Women's Suits

One of the most common outfits worn by women of the 1930s and early 1940s was the suit, a basic ensemble that paired a matching skirt and jacket with a blouse. Women's suits were one of the few choices of business wear for women, along with the skirt and shirtwaist or blouse, but they were also commonly worn for any type of daytime activity. All variety of fabrics could be used for women's suits, from wool tweed for cooler weather to silk or rayon, also known as artificial silk, for dressier occasions.

Following the general trends in women's dress during this period, the skirts with women's suits were very simple, without pleats or elaborate tailoring. They hung straight from the waist to a varying length from just below the knee to mid-calf. The matching jacket, however, was a much more versatile garment. In general jackets fit the body closely, and most had a cinched waist. The small waist was defined by a decorative belt or by tailoring that drew the jacket in sharply at the waist. Suits that flared at the hips accented the waist-line. Another prominent feature of women's suits in the 1930s was wide shoulders. Shoulders were made to look broad and square with tailoring or padding. Necklines, most often cut in a deep V-shape, where the neckline plunged to the waist creating a V shape, to show off the blouse or neck ruff, could have lapels, or flaps on the front of a coat that fold back against the chest, similar to a man's suit.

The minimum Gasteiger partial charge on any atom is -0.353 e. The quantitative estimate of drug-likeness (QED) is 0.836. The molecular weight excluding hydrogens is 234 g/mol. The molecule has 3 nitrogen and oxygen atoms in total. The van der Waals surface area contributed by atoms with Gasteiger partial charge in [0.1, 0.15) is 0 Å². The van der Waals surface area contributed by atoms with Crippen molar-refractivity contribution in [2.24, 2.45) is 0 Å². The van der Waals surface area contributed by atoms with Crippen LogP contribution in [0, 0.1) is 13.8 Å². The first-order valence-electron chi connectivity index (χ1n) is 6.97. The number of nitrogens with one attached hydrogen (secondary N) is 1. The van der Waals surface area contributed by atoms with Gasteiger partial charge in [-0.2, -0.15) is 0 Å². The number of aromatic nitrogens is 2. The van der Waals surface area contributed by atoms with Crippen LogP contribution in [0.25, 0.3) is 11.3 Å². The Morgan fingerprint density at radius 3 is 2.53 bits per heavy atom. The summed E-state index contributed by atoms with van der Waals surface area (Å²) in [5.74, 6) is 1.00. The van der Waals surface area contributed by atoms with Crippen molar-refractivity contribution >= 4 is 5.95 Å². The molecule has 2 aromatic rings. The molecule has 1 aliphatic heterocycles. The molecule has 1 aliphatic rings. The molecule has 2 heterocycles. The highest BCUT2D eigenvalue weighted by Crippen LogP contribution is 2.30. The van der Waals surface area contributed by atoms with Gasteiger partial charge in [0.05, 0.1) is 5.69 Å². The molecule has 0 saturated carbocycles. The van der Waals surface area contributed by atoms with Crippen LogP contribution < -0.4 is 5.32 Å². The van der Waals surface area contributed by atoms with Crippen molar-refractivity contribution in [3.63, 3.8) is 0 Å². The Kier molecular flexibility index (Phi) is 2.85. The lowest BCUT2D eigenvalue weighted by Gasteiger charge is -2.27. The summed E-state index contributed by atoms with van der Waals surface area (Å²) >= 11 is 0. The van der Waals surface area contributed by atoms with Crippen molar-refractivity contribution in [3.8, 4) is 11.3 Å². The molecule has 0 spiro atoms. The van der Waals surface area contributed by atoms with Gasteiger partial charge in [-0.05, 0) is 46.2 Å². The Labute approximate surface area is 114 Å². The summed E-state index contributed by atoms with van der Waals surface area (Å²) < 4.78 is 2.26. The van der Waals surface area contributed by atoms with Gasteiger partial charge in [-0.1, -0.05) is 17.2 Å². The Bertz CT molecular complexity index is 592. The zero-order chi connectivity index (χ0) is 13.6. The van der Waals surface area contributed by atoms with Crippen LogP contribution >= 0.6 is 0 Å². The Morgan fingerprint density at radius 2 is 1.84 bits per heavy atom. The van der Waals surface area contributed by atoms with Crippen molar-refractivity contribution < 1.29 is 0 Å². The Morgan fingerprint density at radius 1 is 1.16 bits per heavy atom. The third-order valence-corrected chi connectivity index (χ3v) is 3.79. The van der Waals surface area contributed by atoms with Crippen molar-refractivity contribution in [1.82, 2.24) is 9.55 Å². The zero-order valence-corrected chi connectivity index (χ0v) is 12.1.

One of the fashion innovations of the 1930s was women's use of the pants suit, also known as the slacks suit. Like many of the popular fashions of the 1930s, the pants suit was associated with a Hollywood starlet. Actress Marlene Dietrich (c. 1901–1992) wore men's clothes in many of her movies, but she was especially known for wearing masculine suits in her public appearances. Women's pants suits generally had flared or bell-bottomed trousers, and the jackets were tailored in slightly softer versions of men's styles. Pants suits were considered a little outrageous during the 1930s and 1940s, for people were still adjusting to the idea of women wearing pants.


Bigelow, Marybelle S. Fashion in History: Apparel in the Western World. Minneapolis, MN: Burgess Publishing, 1970.

Costantino, Maria. Fashions of a Decade: The 1930s. New York: Facts on File, 1992.

Hatt, Christine. Clothes of the Early Modern World. Columbus, OH: Peter Bedrick Books, 2002.

Payne, Blanche, Geitel Winakor, and Jane Farrell-Beck. The History of Costume. 2nd ed. New York: HarperCollins, 1992.

[ See also Volume 4, 1930–45: Men's Suits ]

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